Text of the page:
This is the second installment in my three part series about Microsoft Azure. In the first installment I reviewed the basics and how Azure can be used to help increase efficiency within your IT environment, as well as reducing costs. In this installment we’ll dig a little deeper into Azure and how you might get started with Azure. As always, you can find more info about Microsoft Azure by heading to http://azure.microsoft.com for the latest and greatest information.
The great (and sometimes difficult) thing about cloud based solutions is that they are constantly changing. Maybe changing isn’t the right word. It’s more accurate to say they are constantly evolving and that would be the case with Microsoft Azure as well. Almost daily, Microsoft is releasing updates to Azure, either in its compatibility, functionality, or deployment options. This constant state of improvement shouldn’t be overwhelming as these changes will ultimately benefit end users in terms of added functionality and more flexible deployment options.
Speaking of added functionality and flexible deployment, two weeks ago Microsoft released the Microsoft Azure Automation Preview. This automation preview gives IT staff a powerful set of tools to use to create Azure virtual machines using specified templates, set performance parameters for these machines to auto provision more machines when performance and usage dictate, AND automatically shut down these machines when they aren’t needed. Let’s say XYZ Company sells goods or services where demand peaks at a certain time of year. They add seasonal staff to accommodate this increased demand and in the past they have had to design their IT infrastructure around peak demand, spending more on hardware and licensing all year long, just so they can keep their employees productive during their busy season. Statistics show that 70% of on premises computing power sits unused. Using Microsoft Azure with Automation you can create the virtual servers you need based on your current number of users, set your performance parameters so that Azure Automation automatically provisions and decommissions the virtual machines as needed based on the performance needs of the precise number of users that are using the system.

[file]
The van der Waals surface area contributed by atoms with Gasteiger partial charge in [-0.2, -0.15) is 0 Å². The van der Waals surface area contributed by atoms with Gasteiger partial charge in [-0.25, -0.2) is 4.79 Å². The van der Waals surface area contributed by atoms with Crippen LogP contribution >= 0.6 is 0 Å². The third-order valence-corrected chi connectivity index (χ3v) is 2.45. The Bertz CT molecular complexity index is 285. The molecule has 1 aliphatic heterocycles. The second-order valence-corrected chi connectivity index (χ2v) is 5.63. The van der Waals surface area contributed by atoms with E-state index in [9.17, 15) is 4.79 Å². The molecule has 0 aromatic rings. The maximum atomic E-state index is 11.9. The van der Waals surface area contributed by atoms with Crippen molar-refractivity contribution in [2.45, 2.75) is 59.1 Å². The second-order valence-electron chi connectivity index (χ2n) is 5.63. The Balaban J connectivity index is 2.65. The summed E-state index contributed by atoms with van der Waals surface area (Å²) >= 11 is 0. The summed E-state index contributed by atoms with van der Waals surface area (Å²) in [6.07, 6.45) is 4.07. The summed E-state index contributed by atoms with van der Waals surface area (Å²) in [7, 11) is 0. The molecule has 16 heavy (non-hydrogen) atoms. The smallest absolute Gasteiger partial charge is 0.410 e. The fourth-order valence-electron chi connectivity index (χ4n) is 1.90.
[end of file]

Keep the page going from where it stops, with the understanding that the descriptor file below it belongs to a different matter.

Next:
Becoming familiar with Azure involves refreshing your IT skill set and learning some new terminology but the payoff for your organization can be huge. You will become familiar with terms like runbooks and blobs but after you start working with them they will soon become second nature and you will appreciate the productivity gains that Azure can help you leverage. As Azure gains more critical mass, the amount of prewritten scripts, virtual machine images, and runbooks that are available from the community will give you even more tools to use. Here is a quick run through of an Azure automation runbook implementation.
1. Create an Azure Automation account and import a runbook named “Write-helloworld” that follows the Azure best practice naming convention of verb-noun:
2. Import the previously created/downloaded runbook:
3. Select the imported runbook:
4. Clicking AUTHOR, and then DRAFT allows you to see the contents of the run book and allows you to modify it.
5. Publishing the runbook makes it ready for production.
6. Clicking NEXT allows you to specify any parameters and then start the automation job:
7. Finally the summary page allows you to see all the important info of the automation job:
A more detailed walk through can be found here. If you are interested in learning more about Azure Automation or have questions about how Azure can help your organization, contact one of our Azure experts at Innovia now.